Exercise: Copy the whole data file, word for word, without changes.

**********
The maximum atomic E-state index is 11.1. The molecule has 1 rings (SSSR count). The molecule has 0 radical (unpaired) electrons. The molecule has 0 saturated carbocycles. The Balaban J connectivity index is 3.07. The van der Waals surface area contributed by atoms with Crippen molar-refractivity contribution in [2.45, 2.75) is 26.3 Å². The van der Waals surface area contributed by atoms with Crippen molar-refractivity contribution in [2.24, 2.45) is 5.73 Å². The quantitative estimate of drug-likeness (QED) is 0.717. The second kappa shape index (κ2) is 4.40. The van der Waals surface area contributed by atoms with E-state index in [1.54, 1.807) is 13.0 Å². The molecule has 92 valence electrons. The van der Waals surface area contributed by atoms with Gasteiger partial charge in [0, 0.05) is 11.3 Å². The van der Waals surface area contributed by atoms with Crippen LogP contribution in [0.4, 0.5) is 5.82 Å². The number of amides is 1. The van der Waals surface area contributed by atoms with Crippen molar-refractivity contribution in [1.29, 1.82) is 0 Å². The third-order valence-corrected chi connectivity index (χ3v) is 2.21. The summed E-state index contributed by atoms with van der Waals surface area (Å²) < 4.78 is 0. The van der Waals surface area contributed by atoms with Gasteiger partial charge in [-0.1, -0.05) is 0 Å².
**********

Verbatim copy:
The maximum atomic E-state index is 11.1. The molecule has 1 rings (SSSR count). The molecule has 0 radical (unpaired) electrons. The molecule has 0 saturated carbocycles. The Balaban J connectivity index is 3.07. The van der Waals surface area contributed by atoms with Crippen molar-refractivity contribution in [2.45, 2.75) is 26.3 Å². The van der Waals surface area contributed by atoms with Crippen molar-refractivity contribution in [2.24, 2.45) is 5.73 Å². The quantitative estimate of drug-likeness (QED) is 0.717. The second kappa shape index (κ2) is 4.40. The van der Waals surface area contributed by atoms with E-state index in [1.54, 1.807) is 13.0 Å². The molecule has 92 valence electrons. The van der Waals surface area contributed by atoms with Gasteiger partial charge in [0, 0.05) is 11.3 Å². The van der Waals surface area contributed by atoms with Crippen LogP contribution in [0.4, 0.5) is 5.82 Å². The number of amides is 1. The van der Waals surface area contributed by atoms with Crippen molar-refractivity contribution in [1.29, 1.82) is 0 Å². The third-order valence-corrected chi connectivity index (χ3v) is 2.21. The summed E-state index contributed by atoms with van der Waals surface area (Å²) < 4.78 is 0. The van der Waals surface area contributed by atoms with Gasteiger partial charge in [-0.1, -0.05) is 0 Å².